Hill's-Colgate focuses on therapeutic and wellness pet food

Hill's-Colgate focuses on therapeutic and wellness pet food Gordon Dumesich, president of Hill’s-Colgate (Japan) Ltd

TOKYO —

The days when people would feed their pets leftovers from the dinner table are almost a thing of the past. Pet food nowadays is a whole new ball game with the emphasis on health and nutrition, thus making pets big business in Japan.

The value of the pet market is estimated at more than 1.2 trillion yen, with pet food making up around one third of the market. Premium dog and cat food maker Hill’s-Colgate – a subsidiary of Colgate-Palmolive—is at the forefront of the business in Japan, having had a presence in the Japanese market for more than 40 years.

Overseeing the company’s operations in Japan is Gordon Dumesich, representative director and president of Hill’s-Colgate (Japan) Ltd. Born in Sydney, Dumesich has worked for Colgate-Palmolive for 20 years. He joined the Hill’s pet nutrition division about 10 years ago at the company’s Global head office in Topeka, Kansas. After spending three years as general manager of the company’s operations in Canada, he came to Japan about 10 months ago.

Japan Today editor Chris Betros visits Dumesich at the Hill’s-Colgate Japan office in Tokyo’s Chiyoda Ward to hear more.

What areas of the pet food market does Hill’s-Colgate focus on?

We focus on therapeutic and wellness food. Our products are very targeted, depending on the age and health needs of pets. We are a well-known brand name in Japan because vets, pet shops and pet breeders recommend us. 

How big is the pet industry in Japan?

The market is worth about 1.2 trillion yen for dogs and cats. Pet food accounts for around one-third of that. Japan is the second biggest market outside the U.S. for Hill’s globally.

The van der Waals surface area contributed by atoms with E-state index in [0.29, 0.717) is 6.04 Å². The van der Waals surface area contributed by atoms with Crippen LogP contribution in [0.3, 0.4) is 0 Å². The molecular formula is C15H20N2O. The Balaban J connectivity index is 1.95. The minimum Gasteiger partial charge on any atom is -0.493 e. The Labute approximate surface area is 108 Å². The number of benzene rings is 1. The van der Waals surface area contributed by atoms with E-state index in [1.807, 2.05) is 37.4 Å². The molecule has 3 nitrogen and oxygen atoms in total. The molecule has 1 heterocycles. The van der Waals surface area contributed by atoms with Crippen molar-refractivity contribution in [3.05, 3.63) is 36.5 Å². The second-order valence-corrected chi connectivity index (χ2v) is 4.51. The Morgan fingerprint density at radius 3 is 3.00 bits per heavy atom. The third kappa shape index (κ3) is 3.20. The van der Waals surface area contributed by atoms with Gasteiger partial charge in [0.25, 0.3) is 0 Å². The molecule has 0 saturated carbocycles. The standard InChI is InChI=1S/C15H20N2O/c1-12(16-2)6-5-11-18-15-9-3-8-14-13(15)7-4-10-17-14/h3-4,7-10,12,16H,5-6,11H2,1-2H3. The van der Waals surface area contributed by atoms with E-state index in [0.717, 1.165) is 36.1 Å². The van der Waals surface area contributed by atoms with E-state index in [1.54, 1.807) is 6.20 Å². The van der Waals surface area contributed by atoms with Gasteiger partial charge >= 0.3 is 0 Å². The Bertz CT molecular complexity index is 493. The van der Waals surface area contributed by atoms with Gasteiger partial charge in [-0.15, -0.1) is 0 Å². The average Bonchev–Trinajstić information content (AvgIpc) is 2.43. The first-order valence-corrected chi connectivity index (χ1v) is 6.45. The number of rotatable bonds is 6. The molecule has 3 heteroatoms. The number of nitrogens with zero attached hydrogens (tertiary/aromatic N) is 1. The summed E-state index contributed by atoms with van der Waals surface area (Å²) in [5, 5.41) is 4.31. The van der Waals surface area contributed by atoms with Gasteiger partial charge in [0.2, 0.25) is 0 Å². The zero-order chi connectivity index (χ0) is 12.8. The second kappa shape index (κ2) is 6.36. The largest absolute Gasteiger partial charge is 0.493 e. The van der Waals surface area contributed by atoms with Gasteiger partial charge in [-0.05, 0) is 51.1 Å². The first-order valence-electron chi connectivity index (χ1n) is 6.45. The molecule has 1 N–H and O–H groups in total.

How is the market changing in Japan?

One is an emphasis on nutrition. People are definitely more interested in the health of their pets just as they are for themselves. Pets are getting older, fatter, and are experiencing lifestyle disease such as diabetes, arthritis and skin issues.

People used to put kibble in a bowl and that was all they fed their pets. Now they are looking to enhance it by adding condiments. They want the look and smell of real food just like what they feed their family. So you’ll see pieces of vegetables, and a sprinkling of real dehydrated fish.

What are some unique characteristics of the Japanese market?

Japanese are obsessive about quality. If there are any markings on or damage to packages, for example, Japanese consumers will reject it. But the biggest thing I noticed when I arrived here was the way people dress up their pets. Some of them have mini wardrobes of outfits.

Is feeding pets scraps off the dinner table a thing of the past?

Yes and no. We constantly remind consumers that if you feed pets scraps off the dinner table, they will suffer the consequences with vomiting and diarrhea. The data from our research in the U.S. on the natural life of a dog or cat in the wild is that it would be a very short life because raw food can be contaminated and doesn’t provide all the essential nutrition your pet needs. 

With advanced nutrition food, pets can live 20-plus years now and that’s unprecedented. All our products are naturally preserved, enhanced with key vitamins, anti-oxidants. They are all natural food-based ingredients. The trend in Japan is for pet owners to prepare up front some extra human food which they put on top of the kibble.

Which is bigger for you – dog or cat food?

Currently, dog food accounts for about 60% of revenue.

How have the last 18 months been for the company in Japan?

2013 was a good year but a challenging year. As you know, we are affected by currency fluctuations. After the sales tax hike on April 1, there was a drop but we had a big forward buy in March.

Where are your products sold?